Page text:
By Own Correspondent
Hundreds more activists have gone into hiding in Zimbabwe as security agencies intensify a crackdown launched shortly after the election in July.
Millions of people cast votes in the poll, the first since the ousting of Robert Mugabe last year. The victor was Emmerson Mnangagwa, a former aide to Mugabe and a stalwart of the Zanu-PF party, which has ruled since independence from Britain in 1980.Nelson Chamisa, the opposition Movement for Democratic Change leader, has called the election “illegitimate and fraudulent” and will not recognise Mnangangwa’s victory.
The poll was seen as a potential turning point for Zimbabwe, which desperately needs foreign investment to avoid economic breakdown. But hopes for dramatic and immediate change have been dashed by violence and alleged human rights abuses since the election.Last month the homes of leaders were surrounded by unidentified masked and armed men during the night, and homes of activists were invaded by gangs shouting pro-government slogans.
Dozens of independent media activists have gone into hiding, Patience Mushongah, a human rights activist, said she had gone into hiding after a warning that “the military” were looking for her. Mushongah who was assaulted and raped by suspected soldiers on the first of August had expressed her desire to testify before the commission of inquiry investigating post election violence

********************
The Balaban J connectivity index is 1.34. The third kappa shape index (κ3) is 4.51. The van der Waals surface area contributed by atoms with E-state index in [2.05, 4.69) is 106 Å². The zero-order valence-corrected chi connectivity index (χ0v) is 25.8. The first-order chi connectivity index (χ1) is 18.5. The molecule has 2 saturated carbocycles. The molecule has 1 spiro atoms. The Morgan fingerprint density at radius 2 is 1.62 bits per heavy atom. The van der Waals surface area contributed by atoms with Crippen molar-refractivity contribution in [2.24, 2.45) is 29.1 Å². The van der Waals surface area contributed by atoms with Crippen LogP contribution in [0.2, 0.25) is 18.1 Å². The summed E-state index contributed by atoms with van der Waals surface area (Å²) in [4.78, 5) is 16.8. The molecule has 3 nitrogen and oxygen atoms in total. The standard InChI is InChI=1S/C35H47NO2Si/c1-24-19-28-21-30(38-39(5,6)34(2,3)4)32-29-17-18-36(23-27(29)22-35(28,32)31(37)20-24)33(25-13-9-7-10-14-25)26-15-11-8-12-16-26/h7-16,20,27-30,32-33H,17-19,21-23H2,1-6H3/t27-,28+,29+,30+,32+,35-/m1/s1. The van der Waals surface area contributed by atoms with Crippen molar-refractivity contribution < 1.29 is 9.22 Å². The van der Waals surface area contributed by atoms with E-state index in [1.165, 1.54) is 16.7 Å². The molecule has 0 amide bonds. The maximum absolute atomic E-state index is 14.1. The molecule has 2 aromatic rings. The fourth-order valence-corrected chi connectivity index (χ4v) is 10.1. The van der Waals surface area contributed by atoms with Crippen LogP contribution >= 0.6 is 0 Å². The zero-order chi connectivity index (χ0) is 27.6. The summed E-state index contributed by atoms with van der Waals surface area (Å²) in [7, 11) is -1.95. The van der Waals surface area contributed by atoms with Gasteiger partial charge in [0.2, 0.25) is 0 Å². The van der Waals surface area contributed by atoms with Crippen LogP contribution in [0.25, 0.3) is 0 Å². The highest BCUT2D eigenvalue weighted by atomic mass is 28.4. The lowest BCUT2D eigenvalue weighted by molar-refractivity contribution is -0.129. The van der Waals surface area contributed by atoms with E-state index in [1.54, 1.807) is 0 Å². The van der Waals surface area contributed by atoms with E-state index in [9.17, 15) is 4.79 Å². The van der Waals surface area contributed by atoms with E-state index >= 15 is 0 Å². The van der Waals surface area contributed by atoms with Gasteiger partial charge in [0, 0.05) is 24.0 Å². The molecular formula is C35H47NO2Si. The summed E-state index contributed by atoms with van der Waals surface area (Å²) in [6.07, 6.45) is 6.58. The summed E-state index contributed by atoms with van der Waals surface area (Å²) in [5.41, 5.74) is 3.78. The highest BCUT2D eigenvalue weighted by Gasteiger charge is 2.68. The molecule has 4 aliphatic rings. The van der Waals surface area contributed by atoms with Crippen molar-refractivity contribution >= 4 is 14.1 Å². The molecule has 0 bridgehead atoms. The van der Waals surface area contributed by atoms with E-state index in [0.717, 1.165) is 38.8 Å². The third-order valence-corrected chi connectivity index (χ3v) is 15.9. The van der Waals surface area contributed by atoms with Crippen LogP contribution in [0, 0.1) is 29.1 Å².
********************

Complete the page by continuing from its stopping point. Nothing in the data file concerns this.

Former South African President Kgalema Motlanthe, is chairing the seven-member Commission of Inquiry established by Zimbabwe President Emmerson Mnangagwa to investigate the post election violence that left six-people dead.
Speaking from an undisclosed location Mushongah said “I don’t know when we’ll speak again. If I’m found, I will disappear and it might be forever. I am frightened, but it is what politics here in Zimbabwe is all about.”
More than 20 MDC activists detained last month at the party’s headquarters in central Harare were released on bail by a magistrate. They have been charged with involvement in political violence. In a court hearing, defence lawyers said they were only polling agents who had come to the capital to deliver copies of election voting forms and collect travel allowances.
A statement by the heads of the mission of EU member states in Harare, along with the US, Canada and Switzerland, condemned the “violence, attacks and acts of intimidation targeted at opposition leaders and supporters”, saying they had no place in a democratic society.Ruling party officials deny the allegations. Sibusiso Moyo, Zimbabwe’s foreign affairs minister and a retired army general, blamed “a lot of misinformation that is coming out from social media”.
He said: “Yes, they may be certain security or police operations, which are under way as a result of the death of six people, those normal police operations do not normally end up meaning or being interpreted as some kind of atrocities being perpetrated.”
Authorities in Zimbabwe need international legitimacy to obtain the multibillion-dollar bailouts required to avoid economic breakdown. The violence is a serious setback and some say the crackdown suggests splits within the ruling elite.